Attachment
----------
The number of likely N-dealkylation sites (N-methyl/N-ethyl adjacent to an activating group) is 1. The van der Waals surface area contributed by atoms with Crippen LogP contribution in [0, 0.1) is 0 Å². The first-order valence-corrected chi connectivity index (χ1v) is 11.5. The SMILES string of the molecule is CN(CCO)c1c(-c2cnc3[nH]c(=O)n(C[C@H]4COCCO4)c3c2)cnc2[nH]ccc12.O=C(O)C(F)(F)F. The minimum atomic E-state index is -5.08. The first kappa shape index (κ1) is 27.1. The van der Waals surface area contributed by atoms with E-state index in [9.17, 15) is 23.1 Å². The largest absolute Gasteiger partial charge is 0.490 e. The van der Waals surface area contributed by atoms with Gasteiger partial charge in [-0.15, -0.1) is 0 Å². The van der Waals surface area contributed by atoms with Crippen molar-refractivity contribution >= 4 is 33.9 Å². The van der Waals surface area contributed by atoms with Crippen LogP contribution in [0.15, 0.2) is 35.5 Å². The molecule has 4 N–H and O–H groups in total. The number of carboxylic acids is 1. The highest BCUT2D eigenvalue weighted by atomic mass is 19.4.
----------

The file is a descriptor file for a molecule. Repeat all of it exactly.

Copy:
The number of likely N-dealkylation sites (N-methyl/N-ethyl adjacent to an activating group) is 1. The van der Waals surface area contributed by atoms with Crippen LogP contribution in [0, 0.1) is 0 Å². The first-order valence-corrected chi connectivity index (χ1v) is 11.5. The SMILES string of the molecule is CN(CCO)c1c(-c2cnc3[nH]c(=O)n(C[C@H]4COCCO4)c3c2)cnc2[nH]ccc12.O=C(O)C(F)(F)F. The minimum atomic E-state index is -5.08. The first kappa shape index (κ1) is 27.1. The van der Waals surface area contributed by atoms with E-state index in [9.17, 15) is 23.1 Å². The largest absolute Gasteiger partial charge is 0.490 e. The van der Waals surface area contributed by atoms with Gasteiger partial charge in [-0.15, -0.1) is 0 Å². The van der Waals surface area contributed by atoms with Crippen molar-refractivity contribution >= 4 is 33.9 Å². The van der Waals surface area contributed by atoms with Crippen LogP contribution in [0.15, 0.2) is 35.5 Å². The molecule has 4 N–H and O–H groups in total. The number of carboxylic acids is 1. The highest BCUT2D eigenvalue weighted by atomic mass is 19.4.